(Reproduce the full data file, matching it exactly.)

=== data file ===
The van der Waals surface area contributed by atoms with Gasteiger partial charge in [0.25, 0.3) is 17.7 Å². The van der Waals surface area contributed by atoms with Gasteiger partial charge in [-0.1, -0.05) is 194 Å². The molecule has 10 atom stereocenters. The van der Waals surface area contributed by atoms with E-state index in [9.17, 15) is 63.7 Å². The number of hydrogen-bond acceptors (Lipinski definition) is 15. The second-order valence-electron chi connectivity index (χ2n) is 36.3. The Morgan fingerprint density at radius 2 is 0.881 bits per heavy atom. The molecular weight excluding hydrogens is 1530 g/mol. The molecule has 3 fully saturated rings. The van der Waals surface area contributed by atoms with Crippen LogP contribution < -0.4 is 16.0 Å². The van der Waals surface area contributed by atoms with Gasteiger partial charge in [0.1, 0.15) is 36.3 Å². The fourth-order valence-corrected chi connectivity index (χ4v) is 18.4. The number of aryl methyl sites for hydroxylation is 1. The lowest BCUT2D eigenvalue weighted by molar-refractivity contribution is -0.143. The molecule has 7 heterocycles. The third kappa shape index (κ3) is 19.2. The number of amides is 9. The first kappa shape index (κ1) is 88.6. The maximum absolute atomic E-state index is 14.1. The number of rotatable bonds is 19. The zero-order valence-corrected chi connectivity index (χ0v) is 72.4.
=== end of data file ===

The van der Waals surface area contributed by atoms with Gasteiger partial charge in [0.25, 0.3) is 17.7 Å². The van der Waals surface area contributed by atoms with Gasteiger partial charge in [-0.1, -0.05) is 194 Å². The molecule has 10 atom stereocenters. The van der Waals surface area contributed by atoms with E-state index in [9.17, 15) is 63.7 Å². The number of hydrogen-bond acceptors (Lipinski definition) is 15. The second-order valence-electron chi connectivity index (χ2n) is 36.3. The Morgan fingerprint density at radius 2 is 0.881 bits per heavy atom. The molecular weight excluding hydrogens is 1530 g/mol. The molecule has 3 fully saturated rings. The van der Waals surface area contributed by atoms with Crippen LogP contribution < -0.4 is 16.0 Å². The van der Waals surface area contributed by atoms with Gasteiger partial charge in [0.1, 0.15) is 36.3 Å². The fourth-order valence-corrected chi connectivity index (χ4v) is 18.4. The number of aryl methyl sites for hydroxylation is 1. The lowest BCUT2D eigenvalue weighted by molar-refractivity contribution is -0.143. The molecule has 7 heterocycles. The third kappa shape index (κ3) is 19.2. The number of amides is 9. The first kappa shape index (κ1) is 88.6. The maximum absolute atomic E-state index is 14.1. The number of rotatable bonds is 19. The zero-order valence-corrected chi connectivity index (χ0v) is 72.4.